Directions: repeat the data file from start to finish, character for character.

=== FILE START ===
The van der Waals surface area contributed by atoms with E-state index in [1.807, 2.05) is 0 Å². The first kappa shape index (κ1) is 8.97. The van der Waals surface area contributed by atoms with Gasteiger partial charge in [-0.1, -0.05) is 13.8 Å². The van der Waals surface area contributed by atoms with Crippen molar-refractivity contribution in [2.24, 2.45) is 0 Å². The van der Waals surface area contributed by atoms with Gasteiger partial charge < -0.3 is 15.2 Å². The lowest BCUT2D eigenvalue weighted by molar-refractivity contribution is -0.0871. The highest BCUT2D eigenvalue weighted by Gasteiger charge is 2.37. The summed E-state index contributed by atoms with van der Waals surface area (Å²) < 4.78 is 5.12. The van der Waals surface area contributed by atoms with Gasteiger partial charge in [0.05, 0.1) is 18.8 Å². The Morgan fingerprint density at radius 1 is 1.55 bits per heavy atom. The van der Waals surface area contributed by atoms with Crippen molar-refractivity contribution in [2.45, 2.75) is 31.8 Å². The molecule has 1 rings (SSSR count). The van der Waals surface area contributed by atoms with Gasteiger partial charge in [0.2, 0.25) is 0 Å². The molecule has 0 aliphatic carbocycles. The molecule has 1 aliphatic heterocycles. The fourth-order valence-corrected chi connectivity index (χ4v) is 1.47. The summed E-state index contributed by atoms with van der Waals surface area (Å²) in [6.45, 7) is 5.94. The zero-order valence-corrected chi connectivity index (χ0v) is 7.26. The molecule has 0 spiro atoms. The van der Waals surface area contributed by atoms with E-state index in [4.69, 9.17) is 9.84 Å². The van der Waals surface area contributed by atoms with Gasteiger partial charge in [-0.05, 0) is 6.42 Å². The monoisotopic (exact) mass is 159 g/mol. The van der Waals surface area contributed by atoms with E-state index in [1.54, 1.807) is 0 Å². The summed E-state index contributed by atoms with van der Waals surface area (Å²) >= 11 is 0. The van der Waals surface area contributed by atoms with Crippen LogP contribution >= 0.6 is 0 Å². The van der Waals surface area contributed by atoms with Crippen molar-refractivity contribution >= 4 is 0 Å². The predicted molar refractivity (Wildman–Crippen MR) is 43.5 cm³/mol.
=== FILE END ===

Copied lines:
The van der Waals surface area contributed by atoms with E-state index in [1.807, 2.05) is 0 Å². The first kappa shape index (κ1) is 8.97. The van der Waals surface area contributed by atoms with Gasteiger partial charge in [-0.1, -0.05) is 13.8 Å². The van der Waals surface area contributed by atoms with Crippen molar-refractivity contribution in [2.24, 2.45) is 0 Å². The van der Waals surface area contributed by atoms with Gasteiger partial charge < -0.3 is 15.2 Å². The lowest BCUT2D eigenvalue weighted by molar-refractivity contribution is -0.0871. The highest BCUT2D eigenvalue weighted by Gasteiger charge is 2.37. The summed E-state index contributed by atoms with van der Waals surface area (Å²) < 4.78 is 5.12. The van der Waals surface area contributed by atoms with Gasteiger partial charge in [0.05, 0.1) is 18.8 Å². The Morgan fingerprint density at radius 1 is 1.55 bits per heavy atom. The van der Waals surface area contributed by atoms with Crippen molar-refractivity contribution in [2.45, 2.75) is 31.8 Å². The molecule has 1 rings (SSSR count). The van der Waals surface area contributed by atoms with Gasteiger partial charge in [0.2, 0.25) is 0 Å². The molecule has 0 aliphatic carbocycles. The molecule has 1 aliphatic heterocycles. The fourth-order valence-corrected chi connectivity index (χ4v) is 1.47. The summed E-state index contributed by atoms with van der Waals surface area (Å²) in [6.45, 7) is 5.94. The zero-order valence-corrected chi connectivity index (χ0v) is 7.26. The molecule has 0 spiro atoms. The van der Waals surface area contributed by atoms with E-state index in [4.69, 9.17) is 9.84 Å². The van der Waals surface area contributed by atoms with Gasteiger partial charge in [-0.05, 0) is 6.42 Å². The monoisotopic (exact) mass is 159 g/mol. The van der Waals surface area contributed by atoms with E-state index in [1.54, 1.807) is 0 Å². The summed E-state index contributed by atoms with van der Waals surface area (Å²) >= 11 is 0. The van der Waals surface area contributed by atoms with Crippen LogP contribution >= 0.6 is 0 Å². The van der Waals surface area contributed by atoms with Crippen molar-refractivity contribution >= 4 is 0 Å². The predicted molar refractivity (Wildman–Crippen MR) is 43.5 cm³/mol.